Recent years have also seen the advent of targeted therapies. Instead of using a one-size-fits-all treatment for patients, doctors tailor treatments based on specific genetic and molecular information. Other new treatments are on the horizon: In a study released just this month, a brain cancer vaccine, which prods the immune system into fighting the tumor, was shown to double survival times.
My father and brother visited the neuro-oncology centers at Duke, Dana-Farber, and the National Institutes of Health. At Duke, one doctor laid out the various options, but emphasized that at this time no path is clearly the right one. She couldn't tell him what to do - "It's your brain," she said. We ultimately decided to use two cutting-edge chemotherapy drugs, which have been approved for other cancers but not for brain cancer, in addition to the standard treatment.
This treatment plan is consistent with the philosophy espoused by Henry Friedman and several other neuro-oncologists. According to Friedman's paper, patients at Duke always receive more than just the standard treatment. In the paper, he wrote that to believe a single chemotherapy drug could cure the disease was "absolutely ludicrous."
Ben Williams said that the field has progressed tremendously since his struggle with the disease. But he remains critical of some aspects of the medical establishment's approach. He faults doctors for neglecting evidence produced in other countries, and for a bias against "alternative" medicine. He says there is a huge literature on melatonin's benefits for cancer patients, but all in Italy. In a recent study in Mexico, chloroquine, an antimalaria drug, appeared to markedly increase survival time. The results were published in the Annals of Internal Medicine, a respected scientific journal, in 2006.
"The commentary was, this is all very interesting and promising. But we need to do more research on it," Williams says. "It's just a mystery to me. It's rather chauvinistic, to say the least."
Doctors told me they follow developments in other countries and attend international conferences. However, most of the treatments Williams found in his research have not been routinely used in the United States. Some doctors were unfamiliar with the studies, while others said they were unconvinced by the evidence.
As a rule, doctors demand solid proof of a treatment's safety and efficacy before prescribing it. This outlook applies to new cocktails of known drugs as well. "I wouldn't make up a combination in my head and give it to somebody just to see what happens," says Dr. Mark Gilbert, a neuro-oncologist at M.D. Anderson Cancer Center at the University of Texas. While he understands Williams's philosophy, he says, "the caveat is, What if you find a medicine that doesn't like you?" As an example, he cites St. John's wort, which has shown potential to fight cancer as well as the depression that often accompanies it. An herb you can buy at your local health food store, it seems benign enough. But, he says, it affects the metabolism of chemotherapy, thereby decreasing its concentration and effectiveness. The more drugs you add, the greater the potential for unpredictable interactions.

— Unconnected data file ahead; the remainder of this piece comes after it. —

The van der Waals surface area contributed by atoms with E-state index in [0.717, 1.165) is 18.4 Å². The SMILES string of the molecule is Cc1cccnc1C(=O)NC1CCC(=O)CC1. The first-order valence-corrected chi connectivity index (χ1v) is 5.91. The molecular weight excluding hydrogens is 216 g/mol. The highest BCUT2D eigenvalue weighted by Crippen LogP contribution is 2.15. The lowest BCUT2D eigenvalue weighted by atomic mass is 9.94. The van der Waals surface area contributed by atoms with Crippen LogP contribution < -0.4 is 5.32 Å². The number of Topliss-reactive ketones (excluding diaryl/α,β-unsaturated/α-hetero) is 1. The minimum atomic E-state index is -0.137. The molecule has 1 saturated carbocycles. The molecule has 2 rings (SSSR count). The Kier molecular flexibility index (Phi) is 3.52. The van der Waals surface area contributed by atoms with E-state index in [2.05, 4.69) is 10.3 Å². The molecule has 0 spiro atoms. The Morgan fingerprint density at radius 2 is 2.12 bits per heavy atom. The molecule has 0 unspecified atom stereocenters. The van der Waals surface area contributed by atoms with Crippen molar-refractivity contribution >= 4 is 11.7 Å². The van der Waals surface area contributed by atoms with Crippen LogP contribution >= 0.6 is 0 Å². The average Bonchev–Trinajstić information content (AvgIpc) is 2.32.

Dr. Lisa DeAngelis, a neuro-oncologist at Memorial Sloan-Kettering in New York, shares this caution. She says that Avastin, for example, has shown dramatic benefits for some patients, but in other cases it seems to backfire. "The issue is not to try to throw the kitchen sink at the disease," she says. "The issue is to be thoughtful."
The ideal setting for careful experimentation, in the predominant view, is the clinical trial. At major medical centers, doctors typically try to get their patients into these trials, which rigorously monitor individual patients and provide information for future treatment. David Peereboom, a neuro-oncologist at Cleveland Clinic, represents the norm of the field in saying, "I always like to do things in the context of a clinical trial. We also advance the field by treating patients in that way."
But clinical trials are not a panacea. For starters, not all patients can get into them. Some patients also feel restricted by the trials because they are usually asked not to try other treatments, which might muddle the study results.
From the perspective of some patients, there is a stark trade-off between the needs of the individual patient and those of future patients. Williams, who treated himself with an assortment of therapies, recalls, "My neuro-oncologist said, 'We won't know what worked!' " Williams replied, "Well, that's your problem!"
In this debate, there are no perfect solutions and both sides make compelling points. But for a patient it is easy to see erring on the side of experimentation as the lesser of two evils.
My brother is receiving excellent care. His neuro-oncologist has been supportive of my family's preferences, and we are fortunate that the insurance company has approved the three chemotherapy drugs - Temodar, Avastin, and Tarceva - he is now taking. His hair has grown back thick after falling out during his radiation treatment. His medication often fatigues him, but he still does most of the same activities as before, albeit at reduced intensity: hiking, biking, playing music, and working, although now part-time.
"It's kind of bad luck," my brother said to me shortly after his surgery. That is the closest I've heard him come to complaining.
We fervently hope that he will one day be able to echo the miraculous sentence Ben Williams uttered to me: "I really don't worry about it anymore."
Rebecca Tuhus-Dubrow is a contributing writer for Ideas. She can be reached at firstname.lastname@example.org.